Instead, the commission made up of six Democrats and only two Republicans (can you imagine the outrage in the media had those numbers been reversed?) relied almost completely on statistics in their earnest effort to support a view that they obviously had already come to before they even began. According to the investigation's star witness Allan Lichtman, a history professor at American University best known as a liberal television "talking head," the rate of black votes ultimately rejected was sometimes as much as three times or more the rate of non-black votes rejected.

The first problem with Lichtman's research is that, since thankfully we still don't attach an actual identity to each ballot, it essentially presumes that EVERY voter in a "black" district is black and every voter in a "non-black" district is not. But the larger fallacy of these statistics is the absurd and dangerous presumption that the ONLY possible explanation for such a disparity in vote rejection rates is some sort of concerted effort by authorities to illegally and unethically suppress the black vote.

The clearly partisan report (the six Democrats voted to adopt the report, while the two Republicans did not, which I guess means it was the Republicans who were being "partisan") neglects the reality that forty percent of black voters in Florida were first-time voters, whose error rates are always higher. It also ignored the fact that the counties in Florida with the most spoiled ballots also had the highest rates of illiteracy, and that NAACP provided faulty voting instructions to some of its members.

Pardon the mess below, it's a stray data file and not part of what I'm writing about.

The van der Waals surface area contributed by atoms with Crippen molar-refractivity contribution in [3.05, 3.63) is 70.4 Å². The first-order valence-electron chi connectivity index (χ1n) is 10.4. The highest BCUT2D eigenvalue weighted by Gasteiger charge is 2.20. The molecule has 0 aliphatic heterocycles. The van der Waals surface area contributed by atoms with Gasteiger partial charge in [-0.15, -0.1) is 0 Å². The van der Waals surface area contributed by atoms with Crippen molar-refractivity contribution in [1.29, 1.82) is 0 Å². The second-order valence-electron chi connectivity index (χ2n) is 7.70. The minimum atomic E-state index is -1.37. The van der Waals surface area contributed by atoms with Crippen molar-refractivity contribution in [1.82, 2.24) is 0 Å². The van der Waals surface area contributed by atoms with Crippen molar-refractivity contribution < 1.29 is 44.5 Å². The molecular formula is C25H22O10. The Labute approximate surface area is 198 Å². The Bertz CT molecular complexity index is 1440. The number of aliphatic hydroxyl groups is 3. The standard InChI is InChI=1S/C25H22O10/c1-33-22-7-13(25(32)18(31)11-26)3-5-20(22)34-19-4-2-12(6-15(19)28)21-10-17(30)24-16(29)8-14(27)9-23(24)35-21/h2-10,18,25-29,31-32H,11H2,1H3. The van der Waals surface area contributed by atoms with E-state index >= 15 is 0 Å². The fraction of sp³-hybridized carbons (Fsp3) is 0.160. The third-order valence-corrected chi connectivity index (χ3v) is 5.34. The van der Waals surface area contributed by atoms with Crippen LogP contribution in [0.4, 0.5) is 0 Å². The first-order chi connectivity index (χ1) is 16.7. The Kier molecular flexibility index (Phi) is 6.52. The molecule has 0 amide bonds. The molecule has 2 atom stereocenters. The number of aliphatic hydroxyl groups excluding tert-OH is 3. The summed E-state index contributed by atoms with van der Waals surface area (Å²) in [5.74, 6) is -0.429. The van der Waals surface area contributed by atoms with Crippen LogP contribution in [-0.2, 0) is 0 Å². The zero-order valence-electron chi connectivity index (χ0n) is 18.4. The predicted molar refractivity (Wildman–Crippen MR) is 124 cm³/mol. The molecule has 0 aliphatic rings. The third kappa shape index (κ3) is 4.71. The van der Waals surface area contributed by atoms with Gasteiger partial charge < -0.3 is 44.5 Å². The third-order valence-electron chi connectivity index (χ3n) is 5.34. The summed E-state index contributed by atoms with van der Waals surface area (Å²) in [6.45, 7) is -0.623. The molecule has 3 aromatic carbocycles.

The commission not only decided to disregard these inconvenient pieces of important information, but also decided to base almost all of their very serious conclusions on statistics of broad generalities in a situation that clearly called for specific charges. While such data can indeed be seen as "smoke" and cause for further examination, they obviously should not be used in place of "fire," especially when the issue is of the greatest magnitude and the stakes are so frighteningly high. Isn't using statistical tendency alone to identify possible criminal suspects how the New Jersey State Police got in trouble with the "racial profiling" scandal in the first place?

The real shame of this episode is that once again the Democratic Party has been able to insidiously enflame the passions of its black base by crying "wolf" under the politically correct cover of the label "civil rights," and with the news media as a willing and cowardly accomplice. To make these types of disturbing charges with such transparent evidence is a disservice to the very cause these "civil rights" leaders claim to be defending and needlessly exacerbates the mistrust that many African Americans unfortunately already have in our system. To do so when the facts don't support your case is wrong. To do so for purely selfish and political purposes is just as unethical as these disturbing but unsubstantiated allegations of voter disenfranchisement.